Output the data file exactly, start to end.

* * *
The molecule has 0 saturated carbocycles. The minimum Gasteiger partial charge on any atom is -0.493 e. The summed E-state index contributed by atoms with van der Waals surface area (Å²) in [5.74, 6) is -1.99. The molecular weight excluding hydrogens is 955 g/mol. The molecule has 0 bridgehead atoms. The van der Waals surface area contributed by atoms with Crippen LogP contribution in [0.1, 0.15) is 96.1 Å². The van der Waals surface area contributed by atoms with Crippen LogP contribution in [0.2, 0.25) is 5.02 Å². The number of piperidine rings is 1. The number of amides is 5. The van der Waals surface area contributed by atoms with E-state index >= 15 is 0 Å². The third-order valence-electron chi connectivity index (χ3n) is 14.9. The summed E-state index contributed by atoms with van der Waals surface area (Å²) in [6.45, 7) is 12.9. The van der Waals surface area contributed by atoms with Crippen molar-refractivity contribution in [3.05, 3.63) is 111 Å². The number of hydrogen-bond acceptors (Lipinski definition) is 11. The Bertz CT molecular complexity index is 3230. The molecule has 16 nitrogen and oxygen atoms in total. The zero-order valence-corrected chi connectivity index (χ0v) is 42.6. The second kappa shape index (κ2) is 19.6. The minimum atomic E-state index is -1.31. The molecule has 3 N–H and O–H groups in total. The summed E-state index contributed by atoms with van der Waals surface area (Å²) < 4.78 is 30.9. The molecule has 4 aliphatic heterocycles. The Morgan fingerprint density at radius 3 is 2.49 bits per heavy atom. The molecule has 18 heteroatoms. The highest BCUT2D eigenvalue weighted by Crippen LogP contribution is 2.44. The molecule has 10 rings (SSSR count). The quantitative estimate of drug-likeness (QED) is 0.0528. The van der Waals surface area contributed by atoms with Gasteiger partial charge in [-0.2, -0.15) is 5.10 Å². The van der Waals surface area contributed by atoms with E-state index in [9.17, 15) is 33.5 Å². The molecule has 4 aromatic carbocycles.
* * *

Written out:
The molecule has 0 saturated carbocycles. The minimum Gasteiger partial charge on any atom is -0.493 e. The summed E-state index contributed by atoms with van der Waals surface area (Å²) in [5.74, 6) is -1.99. The molecular weight excluding hydrogens is 955 g/mol. The molecule has 0 bridgehead atoms. The van der Waals surface area contributed by atoms with Crippen LogP contribution in [0.1, 0.15) is 96.1 Å². The van der Waals surface area contributed by atoms with Crippen LogP contribution in [0.2, 0.25) is 5.02 Å². The number of piperidine rings is 1. The number of amides is 5. The van der Waals surface area contributed by atoms with E-state index >= 15 is 0 Å². The third-order valence-electron chi connectivity index (χ3n) is 14.9. The summed E-state index contributed by atoms with van der Waals surface area (Å²) in [6.45, 7) is 12.9. The van der Waals surface area contributed by atoms with Crippen molar-refractivity contribution in [3.05, 3.63) is 111 Å². The number of hydrogen-bond acceptors (Lipinski definition) is 11. The Bertz CT molecular complexity index is 3230. The molecule has 16 nitrogen and oxygen atoms in total. The zero-order valence-corrected chi connectivity index (χ0v) is 42.6. The second kappa shape index (κ2) is 19.6. The minimum atomic E-state index is -1.31. The molecule has 3 N–H and O–H groups in total. The summed E-state index contributed by atoms with van der Waals surface area (Å²) < 4.78 is 30.9. The molecule has 4 aliphatic heterocycles. The Morgan fingerprint density at radius 3 is 2.49 bits per heavy atom. The molecule has 18 heteroatoms. The highest BCUT2D eigenvalue weighted by Crippen LogP contribution is 2.44. The molecule has 10 rings (SSSR count). The quantitative estimate of drug-likeness (QED) is 0.0528. The van der Waals surface area contributed by atoms with Gasteiger partial charge in [-0.2, -0.15) is 5.10 Å². The van der Waals surface area contributed by atoms with E-state index in [9.17, 15) is 33.5 Å². The molecule has 4 aromatic carbocycles.